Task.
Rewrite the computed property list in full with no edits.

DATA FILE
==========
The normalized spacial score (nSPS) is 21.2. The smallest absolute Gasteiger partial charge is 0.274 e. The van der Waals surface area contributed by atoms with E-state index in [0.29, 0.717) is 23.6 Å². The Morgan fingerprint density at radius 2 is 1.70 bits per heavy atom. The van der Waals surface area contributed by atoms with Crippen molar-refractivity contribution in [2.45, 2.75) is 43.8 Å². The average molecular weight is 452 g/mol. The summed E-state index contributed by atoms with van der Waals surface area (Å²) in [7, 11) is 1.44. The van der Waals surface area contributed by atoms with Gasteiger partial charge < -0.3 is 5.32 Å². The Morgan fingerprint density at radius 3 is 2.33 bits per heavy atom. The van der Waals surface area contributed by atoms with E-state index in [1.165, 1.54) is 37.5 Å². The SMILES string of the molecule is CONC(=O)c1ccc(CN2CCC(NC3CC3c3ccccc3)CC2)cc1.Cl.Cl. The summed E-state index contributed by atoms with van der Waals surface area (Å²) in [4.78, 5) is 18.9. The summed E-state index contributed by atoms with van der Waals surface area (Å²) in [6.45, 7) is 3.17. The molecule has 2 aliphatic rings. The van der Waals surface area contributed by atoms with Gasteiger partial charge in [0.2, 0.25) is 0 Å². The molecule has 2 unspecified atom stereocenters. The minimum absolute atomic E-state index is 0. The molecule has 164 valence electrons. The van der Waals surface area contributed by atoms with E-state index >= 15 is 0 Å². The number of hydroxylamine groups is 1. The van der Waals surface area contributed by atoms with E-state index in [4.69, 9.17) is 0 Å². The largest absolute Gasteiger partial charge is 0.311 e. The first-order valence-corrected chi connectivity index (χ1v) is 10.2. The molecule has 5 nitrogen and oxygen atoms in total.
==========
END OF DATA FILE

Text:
The normalized spacial score (nSPS) is 21.2. The smallest absolute Gasteiger partial charge is 0.274 e. The van der Waals surface area contributed by atoms with E-state index in [0.29, 0.717) is 23.6 Å². The Morgan fingerprint density at radius 2 is 1.70 bits per heavy atom. The van der Waals surface area contributed by atoms with Crippen molar-refractivity contribution in [2.45, 2.75) is 43.8 Å². The average molecular weight is 452 g/mol. The summed E-state index contributed by atoms with van der Waals surface area (Å²) in [7, 11) is 1.44. The van der Waals surface area contributed by atoms with Gasteiger partial charge < -0.3 is 5.32 Å². The Morgan fingerprint density at radius 3 is 2.33 bits per heavy atom. The van der Waals surface area contributed by atoms with E-state index in [1.165, 1.54) is 37.5 Å². The SMILES string of the molecule is CONC(=O)c1ccc(CN2CCC(NC3CC3c3ccccc3)CC2)cc1.Cl.Cl. The summed E-state index contributed by atoms with van der Waals surface area (Å²) in [4.78, 5) is 18.9. The summed E-state index contributed by atoms with van der Waals surface area (Å²) in [6.45, 7) is 3.17. The molecule has 2 aliphatic rings. The van der Waals surface area contributed by atoms with Gasteiger partial charge in [0.2, 0.25) is 0 Å². The molecule has 2 unspecified atom stereocenters. The minimum absolute atomic E-state index is 0. The molecule has 164 valence electrons. The van der Waals surface area contributed by atoms with E-state index >= 15 is 0 Å². The number of hydroxylamine groups is 1. The van der Waals surface area contributed by atoms with E-state index in [4.69, 9.17) is 0 Å². The largest absolute Gasteiger partial charge is 0.311 e. The first-order valence-corrected chi connectivity index (χ1v) is 10.2. The molecule has 5 nitrogen and oxygen atoms in total.